Monday, September 20, 2010
For You Alone - Susan Kaye
Title: For You Alone (Frederick Wentworth, Captain: Book Two)
Author: Susan Kaye
Genre: Fiction (Historical; Jane Austen)
Did I finish?: Yes, and this time, I raced through it because this was potato chip-level of delicious.
One-sentence summary: Jane Austen's Persuasion from Capt. Wentworth's point of view, continued from the events in Lyme.
Why did I get this book?: My Austen challenge plus I've a giant crush on Wentworth, and this is the sequel to None But You.
Source: Public library
Challenges: Historical Fiction, Jane Austen is my Homegirl, Support Your Local Library
Do you like the cover?: Yes, and while subtle like the first, I think this cover better represents the plot than the cover to None But You.
First line from book: Louisa insisted on standing and even took the few steps to the window.
Do... I wish Kaye would write a book about Wentworth's siblings?: Yes! I've always been partial to Sophia Croft, especially Fiona Shaw Sophia, and Kaye's articulation of both Sophia and elder brother Edward is just wonderful.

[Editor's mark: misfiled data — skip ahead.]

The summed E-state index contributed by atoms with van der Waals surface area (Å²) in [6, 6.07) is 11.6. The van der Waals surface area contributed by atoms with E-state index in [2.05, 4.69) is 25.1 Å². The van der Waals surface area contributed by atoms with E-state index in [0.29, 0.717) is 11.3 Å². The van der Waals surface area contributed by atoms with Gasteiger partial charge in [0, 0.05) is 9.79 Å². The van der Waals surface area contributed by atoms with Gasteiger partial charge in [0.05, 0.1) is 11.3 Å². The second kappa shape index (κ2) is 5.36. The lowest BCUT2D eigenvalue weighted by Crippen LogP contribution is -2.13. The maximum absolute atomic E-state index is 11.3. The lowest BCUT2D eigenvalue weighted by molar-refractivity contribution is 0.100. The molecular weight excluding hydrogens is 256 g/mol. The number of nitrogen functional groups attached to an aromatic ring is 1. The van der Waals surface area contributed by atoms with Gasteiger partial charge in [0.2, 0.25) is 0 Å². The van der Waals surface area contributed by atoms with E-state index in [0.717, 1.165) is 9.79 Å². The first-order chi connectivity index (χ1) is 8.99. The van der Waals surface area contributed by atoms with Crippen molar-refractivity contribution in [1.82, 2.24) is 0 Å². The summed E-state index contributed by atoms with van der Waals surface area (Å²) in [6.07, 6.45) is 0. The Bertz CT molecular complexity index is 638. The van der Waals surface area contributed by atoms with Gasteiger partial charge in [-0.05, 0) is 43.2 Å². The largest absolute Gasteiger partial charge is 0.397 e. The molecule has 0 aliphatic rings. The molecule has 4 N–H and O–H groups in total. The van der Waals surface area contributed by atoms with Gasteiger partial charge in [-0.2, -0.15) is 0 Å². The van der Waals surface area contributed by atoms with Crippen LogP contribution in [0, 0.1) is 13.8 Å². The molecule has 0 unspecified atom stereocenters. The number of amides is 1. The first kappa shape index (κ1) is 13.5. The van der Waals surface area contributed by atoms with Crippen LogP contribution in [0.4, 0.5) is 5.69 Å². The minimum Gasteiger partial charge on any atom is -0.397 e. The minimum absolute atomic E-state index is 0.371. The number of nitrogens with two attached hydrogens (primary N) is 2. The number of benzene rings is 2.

Am... I contemplating writing Kaye a fan letter?: Yes, although I'm not sure what I'll say other than 'Dear Ms Kaye, your books are made of awesome and so are you'.
Did... I about die of joy when I discovered there's going to be a third book?: Ohmygosh, yes. Praise higher powers for that.
Review: I read this book in at least half the time of the first, and I think it's because there's so much original plot in this one. Unlike None But You, which is almost scene-for-scene of Persuasion (right down to the dialogue), Kaye has to fill in the details of Wentworth's activities after the disastrous event in Lyme. While Anne and her family goes to Bath, Wentworth is on his own, and Kaye easily fleshes out Wentworth's family. In None But You, the reader is sort of holding their breath, wondering how Kaye will handle the scenes and characters we readers are so familiar with. I think that's why my reading was so slow. In For You Alone, I had no apprehension that there might be a wrong note -- Kaye already proved her Austen competency, and when it came to her original plotting regarding Wentworth, it was engaging and felt authentic.
There was a different feel to this book than the first in terms of tension, and again I suspect it's due to the change in plot and focus. None But You is fraught with the tension of Anne and Wentworth's reunion and the reader's knowledge of what is to come. In For You Alone, Wentworth (and the reader) freed from the carefully controlled dance of society and I think everyone breathed a bit easier.
The only misstep for me was the very abrupt change of focus that began at Chapter Fourteen. With no notice, the point-of-view changed from solely Wentworth to that of Wentworth and Anne; finding myself in Anne's bedroom as she and her maid prepared for the night felt very sudden and abrupt. I wished Kaye had done something to indicate this shift in direction, perhaps a Part I and Part II, something like that.